“We expect a quality design. Dollar General was OK with working on upgrades for their facade. This would have been a good-looking store. They were going to have a vinyl fence and landscaping. The amendment also included windows,” Shekell said. “What people don’t see is a lot of work goes into the project to make it acceptable to staff. One of the considerations is to make it compatible with the residential, and the residents deserve that. One of the things we talked to the developer about is making a residential buffer. There was 300 feet, a football field between the business and the Piekutowskis (Mark and Valerie).”
“The developer agreed to all the changes,” Denton said. “He has made a lot of accommodations for the residents. They just don’t want a Dollar General there. The council approved putting retail there, so if it doesn’t go in, another retail can.”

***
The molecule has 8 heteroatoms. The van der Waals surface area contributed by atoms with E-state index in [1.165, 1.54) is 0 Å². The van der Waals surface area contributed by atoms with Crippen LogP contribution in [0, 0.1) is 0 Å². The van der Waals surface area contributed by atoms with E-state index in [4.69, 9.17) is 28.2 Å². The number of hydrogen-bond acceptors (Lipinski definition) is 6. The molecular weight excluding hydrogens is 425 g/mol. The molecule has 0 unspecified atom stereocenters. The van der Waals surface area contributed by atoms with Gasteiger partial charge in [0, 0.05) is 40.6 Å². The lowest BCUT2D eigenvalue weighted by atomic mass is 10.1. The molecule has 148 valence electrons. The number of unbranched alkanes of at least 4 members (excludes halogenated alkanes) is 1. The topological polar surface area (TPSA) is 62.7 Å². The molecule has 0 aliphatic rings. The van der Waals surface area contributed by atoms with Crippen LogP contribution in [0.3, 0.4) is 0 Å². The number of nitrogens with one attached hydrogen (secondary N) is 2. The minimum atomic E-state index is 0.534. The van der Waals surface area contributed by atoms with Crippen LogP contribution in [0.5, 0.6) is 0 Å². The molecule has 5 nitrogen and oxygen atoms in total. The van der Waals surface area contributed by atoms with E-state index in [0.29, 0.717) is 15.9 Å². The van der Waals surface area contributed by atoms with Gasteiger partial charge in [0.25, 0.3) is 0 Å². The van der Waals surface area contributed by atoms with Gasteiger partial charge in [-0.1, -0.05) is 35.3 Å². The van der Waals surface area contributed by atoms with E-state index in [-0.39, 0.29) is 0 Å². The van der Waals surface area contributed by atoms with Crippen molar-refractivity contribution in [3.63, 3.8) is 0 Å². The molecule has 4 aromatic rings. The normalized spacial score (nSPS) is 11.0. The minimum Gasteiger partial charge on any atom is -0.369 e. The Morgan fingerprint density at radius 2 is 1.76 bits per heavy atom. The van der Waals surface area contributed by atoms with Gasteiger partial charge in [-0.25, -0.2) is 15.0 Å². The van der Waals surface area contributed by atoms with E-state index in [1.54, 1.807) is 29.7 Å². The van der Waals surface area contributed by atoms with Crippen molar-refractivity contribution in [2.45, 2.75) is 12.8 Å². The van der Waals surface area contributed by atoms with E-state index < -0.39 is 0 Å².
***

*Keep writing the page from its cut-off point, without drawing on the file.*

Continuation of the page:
“It remains to be seen if anything will be done or not. We are finished with it on a staff level. Whether there is more discussion is up to the council,” Shekell said.
During a lengthy and confrontational meeting two weeks ago, the Community Development Committee unanimously advanced the proposal after Johnson agreed to two changes recommended by the city — the street design and the Dollar General facade to include windows.
Valerie Piekutowski, who is leading the opposition, said they dropped the drainage issue after learning the city is working on a plan to fix it. The city acknowledged the concerns were valid.
“Therefore, on the Lawn Avenue side, we are going to get what we need, so can’t complain on that any longer,” she said.